Benet football players ditch the pads, put smiles on special ed students

Published: Wednesday, July 17, 2013 8:13 p.m. CDT
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Erica Benson-ebenson@shawmedia.com School Association for Special Education in DuPage student Josh Cheek of Woodridge enjoys playing with bubbles alongside Benet Academy football player Connor O'Donnell during the Field Day for Campers held Friday.
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Erica Benson-ebenson@shawmedia.com Benet Academy football player Charlie Sandor sprays water at Matt Derdak and Chris Cziesla during the Field Day for campers at School Association for Special Education in DuPage on Friday.

LISLE – As a Benet Academy football player jumped in a bounce house, his smile was reflected on the face of the child in his arms.

The Benet Academy sophomore and varsity football teams hosted the second annual Benet Football Field Day on Friday for students in the School Association for Special Education in DuPage County’s summer school program.

About 75 SASED staff members, 90 football players, 45 football parent volunteers and several football coaches gathered on the grounds of Southeast Alternative School in Naperville to put on the event for the second year.

“It’s a great day of memories,” said Lisle resident Mary Runger, creator and coordinator of the event. “Part of the whole idea is to get the seed planted to consider ways to give back. Even in preparing for the football season we take a chance to recognize that.”

About 122 SASED students ages 3 to 18 participated in the two-hour event, which featured 15 different activity stations. Activities included an inflatable bounce house, bubbles, water balloons, temporary tattoos, face painting, crafts and karaoke.

Students were also able to pose with football players in a photo booth and participate in football practice drills. 

“The [SASED] students open up and blossom because the enthusiasm from the Benet football players encourages them to do more than they think they could and the football players blossom because they are carrying kids in their arms and coloring and holding hands – things they don’t do often,” Runger said. “It’s such a growing experience for everyone.” 

Runger said families of Benet football players not only helped plan the event, but also made it possible by providing donations.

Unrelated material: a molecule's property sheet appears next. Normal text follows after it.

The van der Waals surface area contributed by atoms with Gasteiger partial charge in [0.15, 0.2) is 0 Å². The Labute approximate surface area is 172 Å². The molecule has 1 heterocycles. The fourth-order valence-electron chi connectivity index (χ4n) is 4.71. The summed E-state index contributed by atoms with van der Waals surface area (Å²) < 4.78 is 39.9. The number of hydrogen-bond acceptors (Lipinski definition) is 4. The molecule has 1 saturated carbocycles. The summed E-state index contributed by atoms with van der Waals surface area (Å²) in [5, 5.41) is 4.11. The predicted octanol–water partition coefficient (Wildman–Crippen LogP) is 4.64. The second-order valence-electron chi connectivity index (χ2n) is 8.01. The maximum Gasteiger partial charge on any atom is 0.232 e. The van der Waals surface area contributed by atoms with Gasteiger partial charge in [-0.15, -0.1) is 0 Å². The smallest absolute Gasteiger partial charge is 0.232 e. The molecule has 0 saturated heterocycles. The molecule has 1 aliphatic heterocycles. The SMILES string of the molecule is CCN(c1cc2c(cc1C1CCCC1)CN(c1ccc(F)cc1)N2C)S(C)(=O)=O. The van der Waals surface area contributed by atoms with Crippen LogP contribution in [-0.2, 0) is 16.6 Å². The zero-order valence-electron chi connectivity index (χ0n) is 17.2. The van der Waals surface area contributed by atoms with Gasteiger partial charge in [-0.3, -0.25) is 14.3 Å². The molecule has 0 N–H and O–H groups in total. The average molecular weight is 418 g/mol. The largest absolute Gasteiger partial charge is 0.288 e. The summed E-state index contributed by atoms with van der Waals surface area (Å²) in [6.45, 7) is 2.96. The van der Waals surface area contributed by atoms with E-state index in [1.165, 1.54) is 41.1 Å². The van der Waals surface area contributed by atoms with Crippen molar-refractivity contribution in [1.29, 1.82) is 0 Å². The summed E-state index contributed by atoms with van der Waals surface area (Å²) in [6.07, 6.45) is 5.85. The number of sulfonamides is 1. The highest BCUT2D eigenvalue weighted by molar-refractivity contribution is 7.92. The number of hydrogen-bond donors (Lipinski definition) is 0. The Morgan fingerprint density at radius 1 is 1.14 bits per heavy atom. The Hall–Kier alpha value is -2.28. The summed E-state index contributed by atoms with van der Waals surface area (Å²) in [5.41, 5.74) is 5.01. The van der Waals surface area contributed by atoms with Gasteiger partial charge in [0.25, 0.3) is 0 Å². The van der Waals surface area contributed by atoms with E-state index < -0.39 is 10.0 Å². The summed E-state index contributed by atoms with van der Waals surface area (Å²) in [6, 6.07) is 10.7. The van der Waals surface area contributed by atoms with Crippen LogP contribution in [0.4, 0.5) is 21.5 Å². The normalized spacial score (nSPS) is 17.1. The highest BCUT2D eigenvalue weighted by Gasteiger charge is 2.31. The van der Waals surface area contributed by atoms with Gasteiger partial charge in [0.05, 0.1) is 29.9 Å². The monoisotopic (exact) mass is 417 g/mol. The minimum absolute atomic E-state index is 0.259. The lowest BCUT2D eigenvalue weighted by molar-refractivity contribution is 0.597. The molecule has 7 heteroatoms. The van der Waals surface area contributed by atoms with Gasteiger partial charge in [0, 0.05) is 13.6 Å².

SASED is a cooperative of 18 school districts that provide services to 6,442 students with disabilities in DuPage County, according to sased.org. 

Runger was inspired to launch the event last year in an effort to bridge the gap between volunteers and benefactors.

When the football players would volunteer, Runger said, they would not see how their work helped others. But with Field Day, they would come face-to-face with their beneficiaries. She credits Benet football coach and SASED teacher Bill Benjamin for inspiring her idea to unfold. 

Rich Laren, a program administrator for SASED, said both SASED students and Benet football players benefitted from the event. 

“The Benet students really step up to the plate and work well with the students,” Laren said. “My students talk about [Field Day] as the ‘best day ever in summer school,’ and some have been going to summer school for 15 years.”

In addition to participating in fun events, SASED students in the summer program continue to work on the reading, math and socialization skills that they practice during the school year, Laren said. 

SASED students received a T-shirt at Field Day, and will be able to come with family members and a guest to Benet Academy’s home opening football game for no charge. 

In addition to being impacted individually, the football players felt their team bonds were strengthened by the event, according to Nick Surges, who will be a senior at Benet Academy and is also one of the captains on the varsity football team. He participated in Field Day for the second time this year. 

“The kids are truly an inspiration,” Surges said. “The amount of courage and perseverance and what they deal with every day truly opens your eyes that we are fortunate and blessed to live the life we do.”

Based on his experience with the event, Surges encourages others to volunteer. 

“I became a stronger and more courageous person from those kids,” Surges said. “Really change your life and put yourself out there and help out those less fortunate than you. It does change lives and makes you a better person.”

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